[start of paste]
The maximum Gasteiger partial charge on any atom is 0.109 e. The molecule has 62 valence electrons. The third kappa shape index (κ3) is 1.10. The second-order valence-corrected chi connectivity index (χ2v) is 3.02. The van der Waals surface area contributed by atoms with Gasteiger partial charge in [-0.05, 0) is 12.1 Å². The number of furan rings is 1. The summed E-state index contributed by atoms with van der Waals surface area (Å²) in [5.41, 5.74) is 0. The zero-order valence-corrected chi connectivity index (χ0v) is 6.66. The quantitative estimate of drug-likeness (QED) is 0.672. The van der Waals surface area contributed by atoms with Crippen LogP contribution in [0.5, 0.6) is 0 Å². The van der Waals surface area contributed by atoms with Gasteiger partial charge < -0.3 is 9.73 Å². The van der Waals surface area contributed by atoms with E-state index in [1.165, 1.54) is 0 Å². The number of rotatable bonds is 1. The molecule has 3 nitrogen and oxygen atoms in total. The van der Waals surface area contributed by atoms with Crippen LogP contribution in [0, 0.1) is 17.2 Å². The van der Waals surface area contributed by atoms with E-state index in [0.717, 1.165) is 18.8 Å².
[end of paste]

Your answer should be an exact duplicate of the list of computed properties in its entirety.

The maximum Gasteiger partial charge on any atom is 0.109 e. The molecule has 62 valence electrons. The third kappa shape index (κ3) is 1.10. The second-order valence-corrected chi connectivity index (χ2v) is 3.02. The van der Waals surface area contributed by atoms with Gasteiger partial charge in [-0.05, 0) is 12.1 Å². The number of furan rings is 1. The summed E-state index contributed by atoms with van der Waals surface area (Å²) in [5.41, 5.74) is 0. The zero-order valence-corrected chi connectivity index (χ0v) is 6.66. The quantitative estimate of drug-likeness (QED) is 0.672. The van der Waals surface area contributed by atoms with Crippen LogP contribution in [0.5, 0.6) is 0 Å². The van der Waals surface area contributed by atoms with Gasteiger partial charge < -0.3 is 9.73 Å². The van der Waals surface area contributed by atoms with E-state index in [1.165, 1.54) is 0 Å². The number of rotatable bonds is 1. The molecule has 3 nitrogen and oxygen atoms in total. The van der Waals surface area contributed by atoms with Crippen LogP contribution in [0, 0.1) is 17.2 Å². The van der Waals surface area contributed by atoms with E-state index in [0.717, 1.165) is 18.8 Å².